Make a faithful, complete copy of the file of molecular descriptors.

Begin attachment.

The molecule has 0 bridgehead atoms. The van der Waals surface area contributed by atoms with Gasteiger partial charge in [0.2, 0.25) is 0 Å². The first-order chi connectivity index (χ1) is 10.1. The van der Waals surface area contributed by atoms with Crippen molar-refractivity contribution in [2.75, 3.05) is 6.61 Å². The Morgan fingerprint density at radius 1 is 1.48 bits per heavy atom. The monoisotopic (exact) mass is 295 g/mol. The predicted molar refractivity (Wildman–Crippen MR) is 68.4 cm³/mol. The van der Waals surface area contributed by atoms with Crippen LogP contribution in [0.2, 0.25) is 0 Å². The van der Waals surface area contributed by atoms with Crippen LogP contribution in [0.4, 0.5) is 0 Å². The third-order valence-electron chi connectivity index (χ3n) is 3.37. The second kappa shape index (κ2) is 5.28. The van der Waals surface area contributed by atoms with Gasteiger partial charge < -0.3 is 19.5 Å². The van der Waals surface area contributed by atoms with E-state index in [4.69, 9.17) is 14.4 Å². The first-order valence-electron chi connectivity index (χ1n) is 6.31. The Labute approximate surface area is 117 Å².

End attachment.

The molecule has 0 bridgehead atoms. The van der Waals surface area contributed by atoms with Gasteiger partial charge in [0.2, 0.25) is 0 Å². The first-order chi connectivity index (χ1) is 10.1. The van der Waals surface area contributed by atoms with Crippen molar-refractivity contribution in [2.75, 3.05) is 6.61 Å². The Morgan fingerprint density at radius 1 is 1.48 bits per heavy atom. The monoisotopic (exact) mass is 295 g/mol. The predicted molar refractivity (Wildman–Crippen MR) is 68.4 cm³/mol. The van der Waals surface area contributed by atoms with Crippen LogP contribution in [0.2, 0.25) is 0 Å². The van der Waals surface area contributed by atoms with Crippen LogP contribution in [0.4, 0.5) is 0 Å². The third-order valence-electron chi connectivity index (χ3n) is 3.37. The second kappa shape index (κ2) is 5.28. The van der Waals surface area contributed by atoms with Gasteiger partial charge < -0.3 is 19.5 Å². The van der Waals surface area contributed by atoms with E-state index in [4.69, 9.17) is 14.4 Å². The first-order valence-electron chi connectivity index (χ1n) is 6.31. The Labute approximate surface area is 117 Å².